Cyber security is important work that makes a difference. Having the purpose and clarity of why you want to work in cyber security and knowing what you are doing has positive impact on society helps you to focus on overcoming new challenges. It is like a compass that guides the direction of cyber security work amid the risks, uncertainties and threats.

Passion in the field of cyber security is the fuel to keep going when the journey gets tough. Because the field is so varied and cyber threats are ever-evolving, there are always new knowledge and skills to learn and keep up with, and so it is crucial to ensure the passion and momentum is sustainable in the long term.

Cyber security is also a team sport. Cyber security professionals need to be able to work closely with all departments from IT to HR, as well as learn from each other’s experiences and perspectives in order to manage the trilemma between security, cost and usability. The people aspect is that as teams and organisations work better together, the easier it is to respond to evolving threats.

So far, what has been the biggest challenge you have ever faced in your job?

Thng: The biggest challenge is in developing and communicating national-level initiatives across 11 CII sectors with holistic coverage across policy, operational, technology and resource practices. The other challenge is to ensure that the initiatives are also proactive, consistent and flexible for the CII owners.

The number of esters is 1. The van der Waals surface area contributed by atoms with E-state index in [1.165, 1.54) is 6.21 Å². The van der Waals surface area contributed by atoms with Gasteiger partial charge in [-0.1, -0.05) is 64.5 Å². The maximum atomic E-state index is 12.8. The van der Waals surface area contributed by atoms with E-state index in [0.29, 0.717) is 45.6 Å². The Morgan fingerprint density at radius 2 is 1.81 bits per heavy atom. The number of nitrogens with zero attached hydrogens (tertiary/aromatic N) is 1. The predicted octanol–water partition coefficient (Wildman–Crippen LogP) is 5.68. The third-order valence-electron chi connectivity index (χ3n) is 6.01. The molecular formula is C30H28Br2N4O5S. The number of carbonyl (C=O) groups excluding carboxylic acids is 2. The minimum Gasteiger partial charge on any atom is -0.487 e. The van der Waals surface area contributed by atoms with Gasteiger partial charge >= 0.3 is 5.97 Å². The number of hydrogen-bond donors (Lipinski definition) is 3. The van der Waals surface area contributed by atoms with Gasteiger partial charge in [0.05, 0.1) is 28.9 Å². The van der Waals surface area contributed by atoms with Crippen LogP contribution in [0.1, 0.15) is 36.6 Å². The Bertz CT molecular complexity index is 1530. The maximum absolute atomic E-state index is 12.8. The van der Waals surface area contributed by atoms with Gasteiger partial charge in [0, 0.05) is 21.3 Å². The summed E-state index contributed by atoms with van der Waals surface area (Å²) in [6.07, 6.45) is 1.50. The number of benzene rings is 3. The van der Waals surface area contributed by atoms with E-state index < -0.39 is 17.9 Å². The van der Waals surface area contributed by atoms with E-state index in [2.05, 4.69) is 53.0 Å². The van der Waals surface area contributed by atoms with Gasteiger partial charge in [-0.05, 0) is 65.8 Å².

As cyber attacks evolve and present systemic risks to the delivery of essential services, cyber security risk management is one of the many cross-cutting issues that CII owners have to contend with. These include increased operational costs, delays in supply chains, insufficient resources, challenges in ensuring critical systems (business, IT and security) work together and more.

At CSA, communicating our initiatives to CII stakeholders requires empathy, understanding their concerns and knowing when and how to lean forward to help them to strengthen their cyber risk management in an evolving threat landscape. These threats are a race against time to beat malicious actors before they can act. Cyber security is thus becoming a critical function that individuals and organisations cannot afford to ignore.